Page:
Independents are back in the news this week, specifically Michael Lowry and his ‘will-he won’t-he’ be in the mix for government formation in a few weeks.
2011 was a peak election for non-party candidates but it looks like the numbers running in 2016 might exceed that previous high point. Independent candidates are not a new phenomenon in Irish politics. In fact, they have been one of the unusual features of the Irish party system for decades. The label independent is applied loosely and it covers a wide variety of candidates.
The first group of independents are those that are disaffected with their political parties. Usually they have been ‘shafted’ by the mother ship, to use the colloquial description and as a result, they choose to run as independent candidates. The Healy Rae dynasty is the epitome of this group.
Often, there is overlap between the disaffected party candidates and the next group of independents who might be classified as local community representatives or local promoter independents. This group includes community activists, who very often campaign on a set of specific local issues. They usually make up a large component of the independent candidates on the ballot. Local hospital candidates tend to be prominent among this group and a new collection are contesting in 2016 on the banner No GP, No Village.
New to the field in 2011 were the national interest independents. Many of these candidates declared on platforms of banking and public service reform. They had some success with Shane Ross and Stephen Donnelly both elected in 2011 but they contesting in 2016 under new banners and there is no sign of a return of this group.
Unhelpfully, micro-parties are often included under the label but they are quite different in that although they are small political forces, they contest elections on shared policy platforms and offer integrated policy options to the electorate. The Social Democrats, Renua and the AAA-PBP alliance all fall into this grouping.
The polling data suggest that support for independents is falling from a high of nearly 30 per cent but it is likely that this category of candidates will still do well and their prominence in the polls suggest that there is appetite for political ideas outside of the mainstream parties. However, there are major problems with independents in the political system.
- Independents result in the fragmentation of the party system. Large numbers of non party TDs make it more difficult to form governments and can have a de-stabilising effect.
- The second, and perhaps more serious, problem occurs when independents are involved in supporting minority governments. They seek to skew the allocation of resources across constituencies. When an independent TD completes a deal with a minority government, they increase the allocation of resources to their constituency but this occurs at the expense of the rest of the country. More for Tipperary/South Kerry/Wicklow is less for everyone else.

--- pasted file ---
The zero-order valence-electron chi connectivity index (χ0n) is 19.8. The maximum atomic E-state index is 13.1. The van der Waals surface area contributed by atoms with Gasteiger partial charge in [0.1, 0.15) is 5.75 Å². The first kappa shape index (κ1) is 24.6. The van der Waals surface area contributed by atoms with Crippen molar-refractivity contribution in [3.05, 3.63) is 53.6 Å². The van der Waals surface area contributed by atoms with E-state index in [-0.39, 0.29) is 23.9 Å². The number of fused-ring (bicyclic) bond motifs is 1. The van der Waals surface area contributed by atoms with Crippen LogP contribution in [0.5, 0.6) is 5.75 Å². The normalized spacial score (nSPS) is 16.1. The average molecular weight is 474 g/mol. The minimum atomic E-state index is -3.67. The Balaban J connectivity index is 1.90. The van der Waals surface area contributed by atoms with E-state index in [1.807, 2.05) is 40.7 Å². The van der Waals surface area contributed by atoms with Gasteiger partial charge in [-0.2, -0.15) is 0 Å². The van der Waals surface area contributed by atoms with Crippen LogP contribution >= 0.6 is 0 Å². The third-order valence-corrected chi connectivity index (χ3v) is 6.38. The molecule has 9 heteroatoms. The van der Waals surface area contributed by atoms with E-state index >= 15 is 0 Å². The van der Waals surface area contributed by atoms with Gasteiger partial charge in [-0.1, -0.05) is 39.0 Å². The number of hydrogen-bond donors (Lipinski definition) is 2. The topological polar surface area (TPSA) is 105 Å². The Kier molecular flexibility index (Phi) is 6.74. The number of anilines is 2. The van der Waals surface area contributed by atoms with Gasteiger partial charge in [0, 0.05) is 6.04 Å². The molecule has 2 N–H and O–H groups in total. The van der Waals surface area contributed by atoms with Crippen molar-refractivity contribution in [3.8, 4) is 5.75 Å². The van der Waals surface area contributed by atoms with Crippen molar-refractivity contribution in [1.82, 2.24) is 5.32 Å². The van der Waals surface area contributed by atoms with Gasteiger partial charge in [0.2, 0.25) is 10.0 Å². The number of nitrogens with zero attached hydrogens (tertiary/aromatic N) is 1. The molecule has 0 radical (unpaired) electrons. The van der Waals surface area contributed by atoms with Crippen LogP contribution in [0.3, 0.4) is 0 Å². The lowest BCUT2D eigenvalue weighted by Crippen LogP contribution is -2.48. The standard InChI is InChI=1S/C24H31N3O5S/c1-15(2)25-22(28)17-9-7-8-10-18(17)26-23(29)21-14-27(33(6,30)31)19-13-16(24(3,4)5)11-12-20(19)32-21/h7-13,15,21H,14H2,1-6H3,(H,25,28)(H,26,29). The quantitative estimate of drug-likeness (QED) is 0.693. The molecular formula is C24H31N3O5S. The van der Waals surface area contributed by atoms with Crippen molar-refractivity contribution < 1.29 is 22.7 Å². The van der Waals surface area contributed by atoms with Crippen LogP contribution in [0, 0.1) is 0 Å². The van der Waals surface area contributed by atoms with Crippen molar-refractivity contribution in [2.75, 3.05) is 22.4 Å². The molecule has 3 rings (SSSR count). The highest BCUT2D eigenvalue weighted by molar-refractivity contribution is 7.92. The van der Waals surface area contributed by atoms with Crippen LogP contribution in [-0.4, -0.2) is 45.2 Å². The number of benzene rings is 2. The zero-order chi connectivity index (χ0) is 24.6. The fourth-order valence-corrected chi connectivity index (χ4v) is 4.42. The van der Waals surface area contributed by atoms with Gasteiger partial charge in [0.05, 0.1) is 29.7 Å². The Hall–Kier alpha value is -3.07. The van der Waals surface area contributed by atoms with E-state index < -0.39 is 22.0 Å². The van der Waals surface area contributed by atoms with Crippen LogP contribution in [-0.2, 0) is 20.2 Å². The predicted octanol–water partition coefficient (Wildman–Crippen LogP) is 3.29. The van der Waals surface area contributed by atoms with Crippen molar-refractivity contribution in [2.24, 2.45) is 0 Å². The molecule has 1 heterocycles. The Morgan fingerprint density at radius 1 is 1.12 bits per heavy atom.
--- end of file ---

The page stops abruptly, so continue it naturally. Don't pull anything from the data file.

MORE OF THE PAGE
- Independent candidates rarely produce full election manifestos. Their policy positions are vague on a whole range of issues. Parliaments legislate on a full programme and the voting intentions of independents are unclear.
- Deals completed between independents and their minority government partners are not transparent and are rarely made public. In contrast, the programme for government is negotiated between political parties, from their election manifestos, and is made available for everyone to see.
- When independent TDs are on the opposition benches, they can have a minimal impact on policy outcomes. Opportunities to scrutinise government legislation, question the Taoiseach and ministers, and initiate legislation can be limited. A small number of independents were particularly prominent in the 2011-16 Dail term, most notably Catherine Murphy and Mick Wallace but as the Dail term comes to a close, 19 TDs are listed as Independents.
Having said all of this, there is a problem with the party system. Clearly, it is not connecting with a significant number of voters. Political parties need to look at their own structures. The overwhelming policy of “control” employed through the party whip system by Irish political parties is a major factor in deterring independent voices from joining political parties. Free voting and more open policy making within parties and parliament would go some way to addressing this deeply unattractive feature of Irish politics. Open votes are used in the UK occasionally, and Canada has been experimenting with freer voting for some time. It may be time for the Dáil and political parties to explore this option.
In the absence of change within political parties, independents bring different voices into the political system. However, they may bring more problems than solutions. They perpetuate the cycle of localism and personalism that is so pervasive in Irish politics. While some independents will argue that they intend to legislate in the national interest, the history of independents within the system is localist in outlook and action.